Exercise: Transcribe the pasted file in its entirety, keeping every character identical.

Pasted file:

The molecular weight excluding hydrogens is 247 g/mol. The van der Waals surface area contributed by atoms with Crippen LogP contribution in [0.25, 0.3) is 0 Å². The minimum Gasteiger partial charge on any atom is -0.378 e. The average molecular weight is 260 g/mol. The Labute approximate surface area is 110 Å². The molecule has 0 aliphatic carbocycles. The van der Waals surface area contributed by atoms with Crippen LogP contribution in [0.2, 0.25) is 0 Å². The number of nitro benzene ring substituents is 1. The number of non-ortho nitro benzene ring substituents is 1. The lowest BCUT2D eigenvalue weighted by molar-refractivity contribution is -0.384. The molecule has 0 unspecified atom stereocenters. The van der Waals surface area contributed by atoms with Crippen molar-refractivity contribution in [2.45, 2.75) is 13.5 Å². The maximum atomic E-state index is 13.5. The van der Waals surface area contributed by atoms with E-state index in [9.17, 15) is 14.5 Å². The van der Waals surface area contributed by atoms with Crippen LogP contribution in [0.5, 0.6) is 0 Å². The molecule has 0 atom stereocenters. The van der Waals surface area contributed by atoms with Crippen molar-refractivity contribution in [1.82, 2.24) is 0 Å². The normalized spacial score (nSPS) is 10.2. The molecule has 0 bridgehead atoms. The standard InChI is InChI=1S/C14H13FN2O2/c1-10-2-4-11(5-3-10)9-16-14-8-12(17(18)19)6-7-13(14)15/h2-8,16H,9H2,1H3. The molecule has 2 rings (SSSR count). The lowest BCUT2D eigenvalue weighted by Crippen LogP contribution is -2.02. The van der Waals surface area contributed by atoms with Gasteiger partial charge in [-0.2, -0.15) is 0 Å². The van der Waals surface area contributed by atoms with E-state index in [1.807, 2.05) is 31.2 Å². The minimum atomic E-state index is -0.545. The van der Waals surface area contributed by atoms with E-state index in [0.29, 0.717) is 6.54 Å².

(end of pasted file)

The molecular weight excluding hydrogens is 247 g/mol. The van der Waals surface area contributed by atoms with Crippen LogP contribution in [0.25, 0.3) is 0 Å². The minimum Gasteiger partial charge on any atom is -0.378 e. The average molecular weight is 260 g/mol. The Labute approximate surface area is 110 Å². The molecule has 0 aliphatic carbocycles. The van der Waals surface area contributed by atoms with Crippen LogP contribution in [0.2, 0.25) is 0 Å². The number of nitro benzene ring substituents is 1. The number of non-ortho nitro benzene ring substituents is 1. The lowest BCUT2D eigenvalue weighted by molar-refractivity contribution is -0.384. The molecule has 0 unspecified atom stereocenters. The van der Waals surface area contributed by atoms with Crippen molar-refractivity contribution in [2.45, 2.75) is 13.5 Å². The maximum atomic E-state index is 13.5. The van der Waals surface area contributed by atoms with E-state index in [9.17, 15) is 14.5 Å². The van der Waals surface area contributed by atoms with Crippen LogP contribution in [0.5, 0.6) is 0 Å². The molecule has 0 atom stereocenters. The van der Waals surface area contributed by atoms with Crippen molar-refractivity contribution in [1.82, 2.24) is 0 Å². The normalized spacial score (nSPS) is 10.2. The molecule has 0 bridgehead atoms. The standard InChI is InChI=1S/C14H13FN2O2/c1-10-2-4-11(5-3-10)9-16-14-8-12(17(18)19)6-7-13(14)15/h2-8,16H,9H2,1H3. The molecule has 2 rings (SSSR count). The lowest BCUT2D eigenvalue weighted by Crippen LogP contribution is -2.02. The van der Waals surface area contributed by atoms with Gasteiger partial charge in [-0.2, -0.15) is 0 Å². The van der Waals surface area contributed by atoms with E-state index in [1.807, 2.05) is 31.2 Å². The minimum atomic E-state index is -0.545. The van der Waals surface area contributed by atoms with E-state index in [0.29, 0.717) is 6.54 Å².